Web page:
I've been to thrift shops and yard sales, and I see nice silk ties for .50-1.00 each. I've even seen whole bags of them for just a few dollars too, so it will be easy getting enough ties to do a quilt. Of course I will be picky, and make sure that I choose colors and textures that compliment each other. The only bad thing about using silk is that it has a tendency to wear and fray easily if care is not taken, so it will have to be mainly for display and not used often.

    If you are looking for an old treadle machine, you can check craigslist for your city, and you can go to any antiques shows or flea markets in your area. They often have the treadle machines, and you can usually get a really nice one fairly inexpensively. i've seen really nice ones in Oak Cabinets in the $150-200 range, and sometimes cheaper as they are not as popular as they used to be. They are really a lot of fun to sew on, and they are a nice display item too!

    The older machines were built to last, as most Ladies back then did almost all of the sewing and clothes making for the family, and the machine was a big investment back then. If they are oiled regularly and taken care of, they will work well for many decades, unlike the plastic ones they make nowadays...

    Thanks again for the link, I will look at it now.

    Wishing you the best!!!

  • clarity

    Ohio ...thanks I'll try Craigslist!

    Look at these colours--------------->


  • applehippie

    I have several antique sewing machines and took a class to learn how to repair and service them. Those old machines were really built to last. Estate sales are good sources of old sewing machine- I found a Singer model 12 in the cabinet with all the attachments in the drawers. Works beautifully. I took a hand crank machine to my daughter's school when they had a civil war re-enactment day. The boys were fascinated more than the girls!

  • clarity
  • ohiocowboy

    Clarity, the Pandemonium quilt is Awesome! I don't think I would have the patience to do something so intricate with so many pieces. I can see why they call it Pandemonium!!!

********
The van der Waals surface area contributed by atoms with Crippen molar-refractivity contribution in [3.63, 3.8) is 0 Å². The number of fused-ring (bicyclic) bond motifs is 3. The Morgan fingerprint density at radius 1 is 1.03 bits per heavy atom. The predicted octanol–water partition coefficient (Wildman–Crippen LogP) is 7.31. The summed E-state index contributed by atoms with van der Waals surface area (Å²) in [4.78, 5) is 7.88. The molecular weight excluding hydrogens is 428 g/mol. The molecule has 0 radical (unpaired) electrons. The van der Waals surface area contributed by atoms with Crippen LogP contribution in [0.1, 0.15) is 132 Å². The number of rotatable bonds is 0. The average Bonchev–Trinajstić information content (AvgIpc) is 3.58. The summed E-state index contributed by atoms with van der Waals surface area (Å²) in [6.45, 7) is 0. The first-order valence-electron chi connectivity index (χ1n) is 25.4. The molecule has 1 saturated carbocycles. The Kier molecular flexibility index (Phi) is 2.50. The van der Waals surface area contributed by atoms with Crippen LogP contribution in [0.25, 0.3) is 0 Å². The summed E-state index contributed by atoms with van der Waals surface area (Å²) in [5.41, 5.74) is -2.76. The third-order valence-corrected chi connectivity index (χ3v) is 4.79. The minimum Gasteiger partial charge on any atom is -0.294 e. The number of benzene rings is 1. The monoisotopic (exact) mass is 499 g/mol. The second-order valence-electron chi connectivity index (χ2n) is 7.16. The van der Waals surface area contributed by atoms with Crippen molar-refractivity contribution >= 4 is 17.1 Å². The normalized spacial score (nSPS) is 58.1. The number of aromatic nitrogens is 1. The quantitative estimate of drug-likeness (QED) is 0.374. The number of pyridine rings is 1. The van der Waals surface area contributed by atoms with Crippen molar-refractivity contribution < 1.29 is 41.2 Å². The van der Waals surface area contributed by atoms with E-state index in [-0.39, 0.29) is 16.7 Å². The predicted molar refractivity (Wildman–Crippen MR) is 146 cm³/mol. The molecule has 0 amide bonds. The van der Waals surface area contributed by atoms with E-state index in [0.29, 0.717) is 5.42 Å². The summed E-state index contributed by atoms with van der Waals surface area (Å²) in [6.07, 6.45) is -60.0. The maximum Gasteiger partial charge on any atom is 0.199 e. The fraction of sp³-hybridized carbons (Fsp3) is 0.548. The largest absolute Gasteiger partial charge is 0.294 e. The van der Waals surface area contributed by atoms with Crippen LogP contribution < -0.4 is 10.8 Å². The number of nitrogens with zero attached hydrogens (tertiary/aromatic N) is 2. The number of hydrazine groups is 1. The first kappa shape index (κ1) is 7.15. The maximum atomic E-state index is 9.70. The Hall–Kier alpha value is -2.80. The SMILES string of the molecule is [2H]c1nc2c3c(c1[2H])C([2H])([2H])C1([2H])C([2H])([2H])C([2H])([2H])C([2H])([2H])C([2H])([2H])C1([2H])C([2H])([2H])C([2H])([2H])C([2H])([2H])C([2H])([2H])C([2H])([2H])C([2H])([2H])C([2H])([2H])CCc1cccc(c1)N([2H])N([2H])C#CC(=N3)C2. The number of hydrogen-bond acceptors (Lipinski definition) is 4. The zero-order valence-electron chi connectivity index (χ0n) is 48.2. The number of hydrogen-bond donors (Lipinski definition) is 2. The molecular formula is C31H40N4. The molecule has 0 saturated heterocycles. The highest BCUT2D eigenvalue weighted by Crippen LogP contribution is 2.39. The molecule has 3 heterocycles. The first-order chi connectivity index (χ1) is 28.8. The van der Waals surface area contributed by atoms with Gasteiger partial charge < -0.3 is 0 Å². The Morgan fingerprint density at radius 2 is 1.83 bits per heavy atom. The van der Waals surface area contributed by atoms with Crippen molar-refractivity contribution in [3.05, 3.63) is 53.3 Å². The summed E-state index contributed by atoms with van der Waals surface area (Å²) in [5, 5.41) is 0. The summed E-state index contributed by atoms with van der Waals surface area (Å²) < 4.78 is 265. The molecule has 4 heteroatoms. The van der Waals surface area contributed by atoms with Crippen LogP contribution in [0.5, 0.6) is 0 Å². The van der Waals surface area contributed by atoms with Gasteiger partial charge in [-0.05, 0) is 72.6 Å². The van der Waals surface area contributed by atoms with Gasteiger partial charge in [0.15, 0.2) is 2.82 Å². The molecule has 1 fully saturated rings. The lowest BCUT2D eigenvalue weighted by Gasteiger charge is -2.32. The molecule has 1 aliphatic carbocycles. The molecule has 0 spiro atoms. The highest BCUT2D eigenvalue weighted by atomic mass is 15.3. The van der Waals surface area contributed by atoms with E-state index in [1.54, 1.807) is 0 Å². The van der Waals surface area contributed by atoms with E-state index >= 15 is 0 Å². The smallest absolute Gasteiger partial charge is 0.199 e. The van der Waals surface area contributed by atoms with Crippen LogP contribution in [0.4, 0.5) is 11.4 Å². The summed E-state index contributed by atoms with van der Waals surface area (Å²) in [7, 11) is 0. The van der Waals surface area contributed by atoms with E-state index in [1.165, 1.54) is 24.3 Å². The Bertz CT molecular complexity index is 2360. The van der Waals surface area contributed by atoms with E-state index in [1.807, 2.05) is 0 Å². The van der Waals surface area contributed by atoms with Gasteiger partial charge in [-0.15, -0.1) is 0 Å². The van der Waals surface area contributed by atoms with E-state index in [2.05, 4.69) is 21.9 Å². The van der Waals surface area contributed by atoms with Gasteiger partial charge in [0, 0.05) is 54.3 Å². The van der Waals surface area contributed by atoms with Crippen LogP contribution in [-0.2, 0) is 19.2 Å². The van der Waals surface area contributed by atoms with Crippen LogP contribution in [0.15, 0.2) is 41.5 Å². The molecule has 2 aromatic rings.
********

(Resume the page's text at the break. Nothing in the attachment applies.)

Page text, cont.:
Here's a hint if you want to get some really good top of the line quilting fabrics-Go to Interior designer studios and furniture stores. They have books of designer fabric samples, and the books get replaced when new fabrics come out. Many times they just throw away the old books, and if you ask really nicely and maybe get in good with someone there, they will save the fabric sample books for you. Each book contains anywhere from 50-100 or more swatches or samples. You wouldn't believe what you can get-for free!!! Many of the fabrics in those books are designer fabrics, ie; Kravet, Schumacher, Manuel Canovas, Osborne and Little, Chanel, etc. that cost sometimes $200-400 per yard, and you can get the swatches for free!!!

    When I was an Interior Designer, I hated to throw the books away, and I would put them out in front with a free sign, and they would be gone in a heartbeat. The really cool thing is that the fabric samples in the books are already cut into standard squares!

    Whenever I would do work for a client, I would keep any leftover fabric for myself, and would make throws, throw pillows, drapes, etc. for myself. Just one of the perks of the business...

    Thanks again for the links, there are some neat fabrics! I have them bookmarked and will look further when I am more awake.

    I'm off to bed, so I will reply to any comments when I wake up. Have a wonderful night/day everyone, and be happy and safe!!!